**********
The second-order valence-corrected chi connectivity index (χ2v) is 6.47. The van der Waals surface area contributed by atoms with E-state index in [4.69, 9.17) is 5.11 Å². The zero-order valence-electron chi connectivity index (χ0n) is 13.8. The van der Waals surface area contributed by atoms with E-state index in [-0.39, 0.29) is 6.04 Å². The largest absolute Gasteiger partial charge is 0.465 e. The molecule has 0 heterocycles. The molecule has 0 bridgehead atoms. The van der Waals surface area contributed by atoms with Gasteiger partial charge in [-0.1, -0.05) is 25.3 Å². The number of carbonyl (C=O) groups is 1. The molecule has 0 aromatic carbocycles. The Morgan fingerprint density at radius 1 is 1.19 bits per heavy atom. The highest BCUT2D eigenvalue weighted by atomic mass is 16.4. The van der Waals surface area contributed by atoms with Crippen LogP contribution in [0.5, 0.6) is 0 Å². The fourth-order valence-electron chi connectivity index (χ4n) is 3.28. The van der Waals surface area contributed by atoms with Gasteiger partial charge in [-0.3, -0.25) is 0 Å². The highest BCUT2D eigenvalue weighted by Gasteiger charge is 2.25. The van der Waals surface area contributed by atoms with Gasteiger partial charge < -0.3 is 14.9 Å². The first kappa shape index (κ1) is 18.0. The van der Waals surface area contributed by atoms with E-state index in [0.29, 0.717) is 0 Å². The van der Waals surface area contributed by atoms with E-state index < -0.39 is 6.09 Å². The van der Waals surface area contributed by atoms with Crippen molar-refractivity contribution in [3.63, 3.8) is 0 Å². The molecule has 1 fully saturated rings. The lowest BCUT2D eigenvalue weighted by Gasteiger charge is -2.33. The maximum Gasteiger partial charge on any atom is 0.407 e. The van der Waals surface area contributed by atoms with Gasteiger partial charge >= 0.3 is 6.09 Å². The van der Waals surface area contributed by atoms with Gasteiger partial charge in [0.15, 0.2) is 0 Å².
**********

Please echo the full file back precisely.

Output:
The second-order valence-corrected chi connectivity index (χ2v) is 6.47. The van der Waals surface area contributed by atoms with E-state index in [4.69, 9.17) is 5.11 Å². The zero-order valence-electron chi connectivity index (χ0n) is 13.8. The van der Waals surface area contributed by atoms with E-state index in [-0.39, 0.29) is 6.04 Å². The largest absolute Gasteiger partial charge is 0.465 e. The molecule has 0 heterocycles. The molecule has 0 bridgehead atoms. The van der Waals surface area contributed by atoms with Gasteiger partial charge in [-0.1, -0.05) is 25.3 Å². The number of carbonyl (C=O) groups is 1. The molecule has 0 aromatic carbocycles. The Morgan fingerprint density at radius 1 is 1.19 bits per heavy atom. The highest BCUT2D eigenvalue weighted by atomic mass is 16.4. The van der Waals surface area contributed by atoms with Crippen LogP contribution in [0.5, 0.6) is 0 Å². The fourth-order valence-electron chi connectivity index (χ4n) is 3.28. The van der Waals surface area contributed by atoms with Gasteiger partial charge in [-0.3, -0.25) is 0 Å². The highest BCUT2D eigenvalue weighted by Gasteiger charge is 2.25. The van der Waals surface area contributed by atoms with Gasteiger partial charge < -0.3 is 14.9 Å². The first kappa shape index (κ1) is 18.0. The van der Waals surface area contributed by atoms with E-state index in [0.29, 0.717) is 0 Å². The van der Waals surface area contributed by atoms with E-state index < -0.39 is 6.09 Å². The van der Waals surface area contributed by atoms with Crippen molar-refractivity contribution in [3.63, 3.8) is 0 Å². The molecule has 1 fully saturated rings. The lowest BCUT2D eigenvalue weighted by Gasteiger charge is -2.33. The maximum Gasteiger partial charge on any atom is 0.407 e. The van der Waals surface area contributed by atoms with Gasteiger partial charge >= 0.3 is 6.09 Å². The van der Waals surface area contributed by atoms with Gasteiger partial charge in [0.15, 0.2) is 0 Å².